Credit cards come in two types: secured and unsecured cards. The difference is no small matter, so we will carefully navigate and explain how each card type works.
Secured and Unsecured Credit
Secured credit – Secured credit cards are those that have been backed by collateral, and are thus named for the security to the lender. In general, most secured credit cards have a credit line equal to the amount that you put up as collateral. Lesser known partially secured cards allow you to get a credit line that is greater than the amount you deposit as collateral.
Unsecured credit – Unsecured credit cards do not require collateral. Instead, the credit line is a risk for the bank, which has virtually no recourse in the event you cannot repay your credit card debt. An unsecured card is more difficult to get than a secured card, which is why people with less than good credit tend to turn to secured credit cards first.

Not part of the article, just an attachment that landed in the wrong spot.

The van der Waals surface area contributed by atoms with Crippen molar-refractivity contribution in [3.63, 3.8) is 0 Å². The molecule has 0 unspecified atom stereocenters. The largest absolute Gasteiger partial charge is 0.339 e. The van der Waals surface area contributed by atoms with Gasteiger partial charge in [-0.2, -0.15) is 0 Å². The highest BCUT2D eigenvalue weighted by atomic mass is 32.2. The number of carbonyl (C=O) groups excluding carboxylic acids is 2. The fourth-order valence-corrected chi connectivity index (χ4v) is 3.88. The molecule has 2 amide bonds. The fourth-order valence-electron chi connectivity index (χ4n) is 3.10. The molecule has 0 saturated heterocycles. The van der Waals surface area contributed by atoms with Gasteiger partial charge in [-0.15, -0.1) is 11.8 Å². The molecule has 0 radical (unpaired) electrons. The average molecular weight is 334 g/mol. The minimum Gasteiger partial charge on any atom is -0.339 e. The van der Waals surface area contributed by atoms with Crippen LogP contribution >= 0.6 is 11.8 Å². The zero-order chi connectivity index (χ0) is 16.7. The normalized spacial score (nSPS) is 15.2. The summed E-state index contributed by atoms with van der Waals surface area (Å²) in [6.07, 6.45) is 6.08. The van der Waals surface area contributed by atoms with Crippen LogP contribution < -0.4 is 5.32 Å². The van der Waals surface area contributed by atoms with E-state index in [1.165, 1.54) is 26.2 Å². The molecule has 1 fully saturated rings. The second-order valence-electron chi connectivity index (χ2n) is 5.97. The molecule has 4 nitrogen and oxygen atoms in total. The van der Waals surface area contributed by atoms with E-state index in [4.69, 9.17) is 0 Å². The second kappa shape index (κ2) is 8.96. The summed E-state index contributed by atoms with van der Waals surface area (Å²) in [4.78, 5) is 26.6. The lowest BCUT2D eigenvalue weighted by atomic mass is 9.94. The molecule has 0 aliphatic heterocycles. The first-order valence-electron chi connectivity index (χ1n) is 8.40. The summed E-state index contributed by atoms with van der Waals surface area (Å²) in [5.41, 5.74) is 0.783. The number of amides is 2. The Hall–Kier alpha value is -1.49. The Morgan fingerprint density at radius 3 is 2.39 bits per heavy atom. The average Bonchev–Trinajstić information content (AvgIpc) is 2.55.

Picking the Best Credit Card
The best credit card is the one that will work best with your spending habits and credit history. For people looking to rebuild their credit – and who have very serious negative marks on their credit report – a secured credit card is the best, and maybe only, option. Others who have at least good credit, or no credit at all, can usually find an unsecured credit card with a small credit line.
In terms of your credit report, there is no real difference between a secured and unsecured card. In fact, most secured cards report to all three credit bureaus, which means you can build credit without concern for the kind of credit card you intend to use. As many card companies offer both types of credit, no one will know from a glance at your credit report whether or not your card was secured or unsecured.